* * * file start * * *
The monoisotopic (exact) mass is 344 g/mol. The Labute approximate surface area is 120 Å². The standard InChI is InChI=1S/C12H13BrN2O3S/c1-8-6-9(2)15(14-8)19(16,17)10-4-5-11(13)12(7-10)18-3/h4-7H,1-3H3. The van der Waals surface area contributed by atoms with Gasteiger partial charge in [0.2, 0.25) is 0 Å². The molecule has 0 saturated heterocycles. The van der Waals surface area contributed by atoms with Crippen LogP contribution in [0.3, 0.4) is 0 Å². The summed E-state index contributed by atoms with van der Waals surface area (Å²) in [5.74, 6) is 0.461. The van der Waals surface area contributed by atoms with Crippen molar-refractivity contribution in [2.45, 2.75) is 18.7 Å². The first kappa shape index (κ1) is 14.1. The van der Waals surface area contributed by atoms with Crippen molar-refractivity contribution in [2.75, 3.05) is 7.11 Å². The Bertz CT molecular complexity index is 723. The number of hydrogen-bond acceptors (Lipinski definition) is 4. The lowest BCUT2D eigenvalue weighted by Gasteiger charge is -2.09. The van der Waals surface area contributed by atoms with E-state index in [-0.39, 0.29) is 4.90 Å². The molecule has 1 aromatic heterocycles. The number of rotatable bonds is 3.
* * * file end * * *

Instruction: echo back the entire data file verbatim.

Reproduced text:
The monoisotopic (exact) mass is 344 g/mol. The Labute approximate surface area is 120 Å². The standard InChI is InChI=1S/C12H13BrN2O3S/c1-8-6-9(2)15(14-8)19(16,17)10-4-5-11(13)12(7-10)18-3/h4-7H,1-3H3. The van der Waals surface area contributed by atoms with Gasteiger partial charge in [0.2, 0.25) is 0 Å². The molecule has 0 saturated heterocycles. The van der Waals surface area contributed by atoms with Crippen LogP contribution in [0.3, 0.4) is 0 Å². The summed E-state index contributed by atoms with van der Waals surface area (Å²) in [5.74, 6) is 0.461. The van der Waals surface area contributed by atoms with Crippen molar-refractivity contribution in [2.45, 2.75) is 18.7 Å². The first kappa shape index (κ1) is 14.1. The van der Waals surface area contributed by atoms with Crippen molar-refractivity contribution in [2.75, 3.05) is 7.11 Å². The Bertz CT molecular complexity index is 723. The number of hydrogen-bond acceptors (Lipinski definition) is 4. The lowest BCUT2D eigenvalue weighted by Gasteiger charge is -2.09. The van der Waals surface area contributed by atoms with E-state index in [-0.39, 0.29) is 4.90 Å². The molecule has 1 aromatic heterocycles. The number of rotatable bonds is 3.